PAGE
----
Linda Gregerson Analysis

Other literary forms

(Poets and Poetry in America)

Linda Gregerson is a much-published literary critic. Her essays on a wide range of poems have appeared in prestigious literary journals and casebooks, and resonate with her own rich sense of language. She has published two studies. The Reformation of the Subject: Spenser, Milton, and the English Protestant Epic (1995) explored how Renaissance British writers deftly crafted language into the subtle sculpture of poetry against the entrenched religious distrust of language with its obscurities and its pitch to the imagination and the passions. Negative Capability: Contemporary American Poetry (2001) presents Gregerson’s vision of the contemporary lyric poem with particular emphasis on how the postwar generation (herself among them) moved the lyric poem into unprecedented experimentation by subtly revisiting poetic line, syntax, and meter.


(Poets and Poetry in America)

In bringing together her scholarly interests in the classic expressions of formal poetry with her own verse, Linda Gregerson has produced poetry remarkable for its elegant verbal play, its cool and sculpted form, and its precise and mathematical use of language. Her themes reflect the gravitas appropriate to her interest in classical poetry—love, time, mutability, beauty, and nature. Her individual poems have received numerous awards, most notably the Levinson Prize from Poetry magazine (1991), the Consuelo Ford Award from the Poetry Society of America (1992), and Pushcart Prizes (1994, 2003, 2008). The Woman Who Died in Her Sleep was a finalist for the Lenore Marshall Prize and the Poets’ Prize. In 2002, she received the Academy Award in Literature from the Academy of Arts and Letters. In 2003, Waterborne won the $100,000 Kingsley Tufts Award, an annual prize given by the Claremont Graduate University in California to recognize a working poet in midcareer. Magnetic North was shortlisted for the National Book Award. Gregerson has received numerous grants and fellowships, most notably from the Ingram Merrill Foundation (1982-1984), the National Endowment for the Arts (1985, 1992), the Guggenheim Foundation (2000-2001), and the Liguria Study Center for the Arts and Humanities, Bogliasco, Italy (2009). She has also served on the faculty of the Bread Loaf Writers’ Conference in Vermont.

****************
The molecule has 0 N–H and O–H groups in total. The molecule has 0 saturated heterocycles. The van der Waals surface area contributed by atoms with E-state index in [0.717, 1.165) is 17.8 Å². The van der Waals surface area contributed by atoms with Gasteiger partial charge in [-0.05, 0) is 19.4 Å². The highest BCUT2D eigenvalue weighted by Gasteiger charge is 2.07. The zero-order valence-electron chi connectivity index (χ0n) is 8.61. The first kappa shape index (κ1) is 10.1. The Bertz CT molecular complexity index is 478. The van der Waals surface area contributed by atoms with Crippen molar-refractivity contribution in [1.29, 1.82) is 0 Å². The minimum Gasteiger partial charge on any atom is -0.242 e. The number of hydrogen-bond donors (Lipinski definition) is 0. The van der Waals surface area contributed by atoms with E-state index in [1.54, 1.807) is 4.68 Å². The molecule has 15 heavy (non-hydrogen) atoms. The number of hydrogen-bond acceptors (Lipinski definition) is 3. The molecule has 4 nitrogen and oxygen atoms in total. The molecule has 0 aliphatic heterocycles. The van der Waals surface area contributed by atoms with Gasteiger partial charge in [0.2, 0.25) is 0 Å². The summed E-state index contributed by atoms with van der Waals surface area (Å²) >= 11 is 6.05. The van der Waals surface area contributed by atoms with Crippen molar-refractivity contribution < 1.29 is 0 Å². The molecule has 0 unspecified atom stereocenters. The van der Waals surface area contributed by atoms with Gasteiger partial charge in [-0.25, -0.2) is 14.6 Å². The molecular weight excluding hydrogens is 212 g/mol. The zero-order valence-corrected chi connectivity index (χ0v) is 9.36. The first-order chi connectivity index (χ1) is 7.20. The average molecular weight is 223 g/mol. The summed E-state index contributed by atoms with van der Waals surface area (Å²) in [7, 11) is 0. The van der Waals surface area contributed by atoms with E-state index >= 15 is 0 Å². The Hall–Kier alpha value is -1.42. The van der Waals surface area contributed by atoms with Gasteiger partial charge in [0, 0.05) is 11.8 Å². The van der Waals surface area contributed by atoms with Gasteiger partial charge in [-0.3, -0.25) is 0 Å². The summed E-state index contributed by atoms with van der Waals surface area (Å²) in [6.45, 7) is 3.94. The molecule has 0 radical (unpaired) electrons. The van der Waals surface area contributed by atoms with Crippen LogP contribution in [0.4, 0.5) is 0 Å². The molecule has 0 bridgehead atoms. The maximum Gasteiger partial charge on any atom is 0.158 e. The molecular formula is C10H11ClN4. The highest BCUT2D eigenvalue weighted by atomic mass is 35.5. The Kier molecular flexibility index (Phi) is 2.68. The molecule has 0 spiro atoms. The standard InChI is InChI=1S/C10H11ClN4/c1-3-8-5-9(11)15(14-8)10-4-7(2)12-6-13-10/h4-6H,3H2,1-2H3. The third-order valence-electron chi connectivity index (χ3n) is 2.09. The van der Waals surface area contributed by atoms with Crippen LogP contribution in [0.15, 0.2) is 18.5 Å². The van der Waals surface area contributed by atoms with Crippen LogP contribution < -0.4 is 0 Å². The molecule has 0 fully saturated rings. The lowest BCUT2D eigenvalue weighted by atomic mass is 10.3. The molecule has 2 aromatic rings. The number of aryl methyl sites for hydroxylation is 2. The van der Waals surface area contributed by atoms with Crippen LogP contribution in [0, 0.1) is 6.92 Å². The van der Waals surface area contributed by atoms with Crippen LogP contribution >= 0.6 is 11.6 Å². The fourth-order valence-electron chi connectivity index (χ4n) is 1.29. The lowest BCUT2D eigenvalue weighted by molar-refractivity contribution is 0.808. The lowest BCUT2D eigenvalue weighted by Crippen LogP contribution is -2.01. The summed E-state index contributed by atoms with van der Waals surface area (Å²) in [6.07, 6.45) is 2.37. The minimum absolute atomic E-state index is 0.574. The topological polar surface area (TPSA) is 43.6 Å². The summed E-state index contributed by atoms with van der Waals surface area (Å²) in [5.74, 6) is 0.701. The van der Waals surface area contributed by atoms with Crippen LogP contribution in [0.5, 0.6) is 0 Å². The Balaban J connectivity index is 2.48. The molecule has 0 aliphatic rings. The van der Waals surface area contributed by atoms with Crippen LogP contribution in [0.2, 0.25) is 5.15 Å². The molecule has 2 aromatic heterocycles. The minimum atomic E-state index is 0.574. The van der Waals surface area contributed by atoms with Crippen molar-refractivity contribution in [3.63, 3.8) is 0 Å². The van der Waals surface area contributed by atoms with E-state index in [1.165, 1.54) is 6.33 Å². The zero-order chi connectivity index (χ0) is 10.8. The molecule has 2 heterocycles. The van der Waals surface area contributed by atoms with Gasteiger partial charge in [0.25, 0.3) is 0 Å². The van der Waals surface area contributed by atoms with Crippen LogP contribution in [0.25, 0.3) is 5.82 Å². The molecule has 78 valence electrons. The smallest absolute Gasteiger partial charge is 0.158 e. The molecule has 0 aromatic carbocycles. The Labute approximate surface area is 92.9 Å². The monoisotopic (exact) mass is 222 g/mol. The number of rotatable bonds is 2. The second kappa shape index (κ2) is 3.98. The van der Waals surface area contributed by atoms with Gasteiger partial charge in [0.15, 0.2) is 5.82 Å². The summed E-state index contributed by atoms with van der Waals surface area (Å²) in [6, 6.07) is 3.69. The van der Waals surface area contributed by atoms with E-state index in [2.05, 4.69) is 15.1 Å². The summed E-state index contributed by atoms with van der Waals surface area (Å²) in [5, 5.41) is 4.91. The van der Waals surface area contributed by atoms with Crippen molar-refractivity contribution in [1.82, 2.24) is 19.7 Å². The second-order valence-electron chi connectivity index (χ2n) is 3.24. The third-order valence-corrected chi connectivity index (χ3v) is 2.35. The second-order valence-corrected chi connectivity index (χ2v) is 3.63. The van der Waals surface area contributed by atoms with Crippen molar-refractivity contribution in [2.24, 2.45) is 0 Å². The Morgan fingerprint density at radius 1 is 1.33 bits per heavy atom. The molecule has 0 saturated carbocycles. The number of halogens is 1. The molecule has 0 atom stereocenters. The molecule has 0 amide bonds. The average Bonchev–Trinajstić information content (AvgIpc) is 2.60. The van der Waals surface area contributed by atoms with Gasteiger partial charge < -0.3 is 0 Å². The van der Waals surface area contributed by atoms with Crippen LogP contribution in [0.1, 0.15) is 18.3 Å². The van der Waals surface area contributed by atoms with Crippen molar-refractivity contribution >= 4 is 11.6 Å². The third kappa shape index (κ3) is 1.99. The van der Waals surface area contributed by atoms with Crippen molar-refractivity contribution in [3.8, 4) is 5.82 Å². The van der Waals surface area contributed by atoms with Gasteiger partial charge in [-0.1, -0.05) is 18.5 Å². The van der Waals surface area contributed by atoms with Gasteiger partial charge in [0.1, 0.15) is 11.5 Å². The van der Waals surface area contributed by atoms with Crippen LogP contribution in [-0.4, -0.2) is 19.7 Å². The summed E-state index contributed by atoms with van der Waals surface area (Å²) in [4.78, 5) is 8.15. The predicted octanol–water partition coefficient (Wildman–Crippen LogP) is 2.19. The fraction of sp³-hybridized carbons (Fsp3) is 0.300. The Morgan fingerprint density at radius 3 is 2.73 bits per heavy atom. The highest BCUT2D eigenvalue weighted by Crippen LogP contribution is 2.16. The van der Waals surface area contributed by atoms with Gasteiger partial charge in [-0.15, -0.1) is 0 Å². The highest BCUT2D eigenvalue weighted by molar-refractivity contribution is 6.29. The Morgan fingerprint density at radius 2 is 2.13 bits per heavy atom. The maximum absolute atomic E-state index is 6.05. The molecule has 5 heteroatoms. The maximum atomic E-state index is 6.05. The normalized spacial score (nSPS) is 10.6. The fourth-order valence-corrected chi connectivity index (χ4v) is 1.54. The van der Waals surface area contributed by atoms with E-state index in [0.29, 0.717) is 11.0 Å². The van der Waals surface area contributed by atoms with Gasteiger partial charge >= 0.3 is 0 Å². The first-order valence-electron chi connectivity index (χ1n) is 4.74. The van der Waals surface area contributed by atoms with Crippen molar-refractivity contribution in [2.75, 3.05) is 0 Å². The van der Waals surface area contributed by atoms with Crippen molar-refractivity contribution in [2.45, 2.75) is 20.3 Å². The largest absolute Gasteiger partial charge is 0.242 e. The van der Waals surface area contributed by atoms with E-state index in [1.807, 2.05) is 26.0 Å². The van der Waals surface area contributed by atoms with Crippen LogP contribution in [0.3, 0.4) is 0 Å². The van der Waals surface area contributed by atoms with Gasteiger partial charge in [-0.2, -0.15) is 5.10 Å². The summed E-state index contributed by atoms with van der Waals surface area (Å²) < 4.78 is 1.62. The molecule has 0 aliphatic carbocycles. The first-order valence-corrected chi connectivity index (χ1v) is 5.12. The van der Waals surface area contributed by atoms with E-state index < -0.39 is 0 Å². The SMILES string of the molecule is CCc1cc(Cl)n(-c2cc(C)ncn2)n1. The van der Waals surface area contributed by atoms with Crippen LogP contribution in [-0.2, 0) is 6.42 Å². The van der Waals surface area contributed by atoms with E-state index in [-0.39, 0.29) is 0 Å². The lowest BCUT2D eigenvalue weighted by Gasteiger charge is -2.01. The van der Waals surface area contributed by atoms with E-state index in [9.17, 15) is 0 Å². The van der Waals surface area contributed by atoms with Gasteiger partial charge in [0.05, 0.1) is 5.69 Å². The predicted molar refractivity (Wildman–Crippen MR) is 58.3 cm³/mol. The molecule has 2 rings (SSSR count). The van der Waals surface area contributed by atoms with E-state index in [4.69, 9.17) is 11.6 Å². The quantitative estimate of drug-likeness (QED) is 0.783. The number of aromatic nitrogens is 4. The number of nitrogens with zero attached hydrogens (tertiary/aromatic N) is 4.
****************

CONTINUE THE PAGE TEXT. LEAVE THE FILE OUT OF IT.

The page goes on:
(Poets and Poetry in America)

Baker, David, and Ann Townsend, eds. Radiant Lyre: Essays on Lyric Poetry. Minneapolis: Graywolf Press, 2007. Essays by contemporary poet-scholars (including Gregerson) that define three forms of lyric poetry—the ode, the elegy, and the love poem—and isolate three themes—nature, mortality, and beauty. Accessible arguments geared for a general audience.

Blasing, Mutlu Konuk. Lyric Poetry: The Pain and Pleasure of Words. New Haven, Conn.: Princeton University Press, 2006. Important context for appreciating Gregerson as a lyric poet. Investigates how the lyric poet manipulates language—diction, syntax, rhythm, and sounds—to transform first-person experience into public poetry.

Gregerson, Linda. Negative Capability: Contemporary American Poetry. Ann Arbor: University of Michigan Press, 2001. Invaluable insights into Gregerson’s own sense of the lyric and its modern variations through her careful readings of contemporary poets. Particularly helpful in explicating Gregerson’s complex prosody.

Jacobs, Alan. Shaming the Devil: Essays in Truthtelling. Grand Rapids, Mich.: Eerdmans, 2004. A collection of critical essays by a scholar who brings his own Christian perceptive to his readings that include a laudatory reading of Gregerson and her interest in eternity and the persistence of animation in a universe rife with death.

Longenbach, James. The Art of the Poetic Line. Minneapolis: Graywolf Press, 2007. A useful explication for readers unfamiliar with the structural argument of poetry on specifically how lyric poets manipulate form and line construction to create an appropriate effect.